Tuesday, 22 January 2013
Banff & Buchan MP Eilidh Whiteford has welcomed extra resources for advice organisations to help them cope with increased demand for their services as a result of welfare cuts being introduced by the Tory-led London Government.
Organisations which offer advice on benefits will share more than £5 million of Scottish Government funding to help meet the rising demand for their services. The Scottish Government has set up a £1.7 million fund to provide support to advice services while a further £3.4 million will be spent over the next two years to help organisations mitigate the impact of welfare reforms.
CAS last week reported an increasing demand for its services and warned that this was likely to get worse as further changes to the welfare system come into force.
Benefits reforms passed by the Conservative-Lib Dem London Government last year include the introduction of the new Universal Credit and changes to Child Tax Credit, Working Tax Credit and Housing Benefit.
Commenting, Eilidh Whiteford MP said:
“It underlines the need for Scotland to have full control of its own affairs with independence so that we can make decisions in Scotland which best serve the people who live here. In the meantime, the extra support being made available by the SNP Government to advice agencies who will be the first place those affected turn to for help in many cases is extremely welcome.”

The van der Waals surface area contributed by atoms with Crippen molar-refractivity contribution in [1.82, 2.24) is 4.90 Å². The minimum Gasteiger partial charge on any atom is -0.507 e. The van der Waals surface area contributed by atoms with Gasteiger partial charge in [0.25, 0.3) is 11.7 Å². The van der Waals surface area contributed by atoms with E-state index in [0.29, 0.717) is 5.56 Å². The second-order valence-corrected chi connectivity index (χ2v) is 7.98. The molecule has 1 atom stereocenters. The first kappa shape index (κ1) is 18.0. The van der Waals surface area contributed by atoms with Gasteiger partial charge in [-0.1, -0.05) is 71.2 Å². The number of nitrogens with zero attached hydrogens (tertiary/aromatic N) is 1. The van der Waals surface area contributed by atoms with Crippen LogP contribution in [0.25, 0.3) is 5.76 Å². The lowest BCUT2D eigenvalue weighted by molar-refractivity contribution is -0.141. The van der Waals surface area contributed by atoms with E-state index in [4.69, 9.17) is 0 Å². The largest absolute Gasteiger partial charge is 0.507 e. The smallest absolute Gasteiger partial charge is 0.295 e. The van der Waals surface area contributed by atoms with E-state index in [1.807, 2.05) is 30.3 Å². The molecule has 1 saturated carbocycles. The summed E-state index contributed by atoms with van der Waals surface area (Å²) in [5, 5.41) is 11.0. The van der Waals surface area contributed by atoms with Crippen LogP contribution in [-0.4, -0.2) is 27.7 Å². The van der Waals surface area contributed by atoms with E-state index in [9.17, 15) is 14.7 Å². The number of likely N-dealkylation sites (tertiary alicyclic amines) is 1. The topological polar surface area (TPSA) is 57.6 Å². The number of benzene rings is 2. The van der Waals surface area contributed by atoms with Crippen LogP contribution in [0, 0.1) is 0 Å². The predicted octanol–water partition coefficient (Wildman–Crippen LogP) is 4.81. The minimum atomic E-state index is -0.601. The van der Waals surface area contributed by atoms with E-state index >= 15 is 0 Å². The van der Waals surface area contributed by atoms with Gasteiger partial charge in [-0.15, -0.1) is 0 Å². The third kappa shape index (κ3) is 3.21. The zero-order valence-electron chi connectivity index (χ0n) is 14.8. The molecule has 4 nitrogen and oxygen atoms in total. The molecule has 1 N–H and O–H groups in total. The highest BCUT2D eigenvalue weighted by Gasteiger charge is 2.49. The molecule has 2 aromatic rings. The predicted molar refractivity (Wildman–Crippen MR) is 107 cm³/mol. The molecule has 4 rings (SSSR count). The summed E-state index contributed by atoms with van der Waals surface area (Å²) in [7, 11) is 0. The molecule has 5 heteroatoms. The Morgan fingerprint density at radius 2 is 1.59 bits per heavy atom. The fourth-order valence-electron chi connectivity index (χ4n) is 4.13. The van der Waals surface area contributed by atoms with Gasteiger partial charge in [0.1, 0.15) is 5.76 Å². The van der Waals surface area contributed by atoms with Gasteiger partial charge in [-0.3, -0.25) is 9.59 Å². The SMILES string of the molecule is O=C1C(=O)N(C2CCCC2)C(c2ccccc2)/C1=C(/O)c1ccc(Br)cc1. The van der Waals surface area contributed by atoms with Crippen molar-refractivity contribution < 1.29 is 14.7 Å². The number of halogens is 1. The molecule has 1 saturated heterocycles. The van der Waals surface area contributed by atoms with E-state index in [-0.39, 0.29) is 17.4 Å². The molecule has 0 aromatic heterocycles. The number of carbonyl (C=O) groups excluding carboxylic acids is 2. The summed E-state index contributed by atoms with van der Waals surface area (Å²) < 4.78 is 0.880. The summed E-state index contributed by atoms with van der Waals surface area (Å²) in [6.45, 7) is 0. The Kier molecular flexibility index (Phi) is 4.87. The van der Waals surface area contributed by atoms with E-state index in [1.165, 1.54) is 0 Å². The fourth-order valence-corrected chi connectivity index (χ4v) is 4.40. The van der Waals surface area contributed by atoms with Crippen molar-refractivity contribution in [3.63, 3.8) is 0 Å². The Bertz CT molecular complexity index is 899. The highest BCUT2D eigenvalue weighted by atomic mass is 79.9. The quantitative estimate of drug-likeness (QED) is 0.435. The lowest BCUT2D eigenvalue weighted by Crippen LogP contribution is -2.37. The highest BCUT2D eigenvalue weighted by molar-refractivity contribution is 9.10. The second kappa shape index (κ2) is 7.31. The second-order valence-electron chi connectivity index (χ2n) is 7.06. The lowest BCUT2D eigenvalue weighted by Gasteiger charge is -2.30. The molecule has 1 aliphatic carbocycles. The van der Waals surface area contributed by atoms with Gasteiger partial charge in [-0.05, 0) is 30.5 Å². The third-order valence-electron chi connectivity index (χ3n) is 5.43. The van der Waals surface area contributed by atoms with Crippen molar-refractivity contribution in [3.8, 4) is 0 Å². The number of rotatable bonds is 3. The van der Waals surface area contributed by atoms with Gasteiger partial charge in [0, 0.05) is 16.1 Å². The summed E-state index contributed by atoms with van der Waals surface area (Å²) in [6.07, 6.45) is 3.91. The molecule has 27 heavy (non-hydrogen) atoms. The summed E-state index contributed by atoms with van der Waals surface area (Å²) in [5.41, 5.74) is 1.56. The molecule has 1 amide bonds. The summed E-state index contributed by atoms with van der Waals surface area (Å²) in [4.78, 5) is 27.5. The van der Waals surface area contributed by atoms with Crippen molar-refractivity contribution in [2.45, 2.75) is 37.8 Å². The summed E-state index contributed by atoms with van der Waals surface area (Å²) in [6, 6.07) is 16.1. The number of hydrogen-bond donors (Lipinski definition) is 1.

Deputy First Minister Nicola Sturgeon MSP said:
"Citizens advice bureaux across the country are currently dealing with nearly 800 new issues for every working day.
"It is clear that the impact of the cuts will extend across Scottish society, with vulnerable groups, women and working families all likely to suffer. This is putting more and more pressure on the organisations that provide crucial frontline advice to those affected.
"These are the people, who, on a daily basis see how lives are being damaged by the fall-out from the UK Government's welfare reform changes. That is why we have listened and are providing £5.4 million to help meet the demand for advice and support as it dramatically increases."
CAS chief executive Margaret Lynch said the money would be used to train more advisers and provide longer hours of service. She said:
"We already can see the damaging aspects of cuts and changes on the lives of families and household across the country, and more is set to come over the next few years.
"We are, therefore, delighted that additional funding is being made available by the Scottish Government for all advice services across Scotland to help cope with the increased demand. It is much-needed and will be well-used."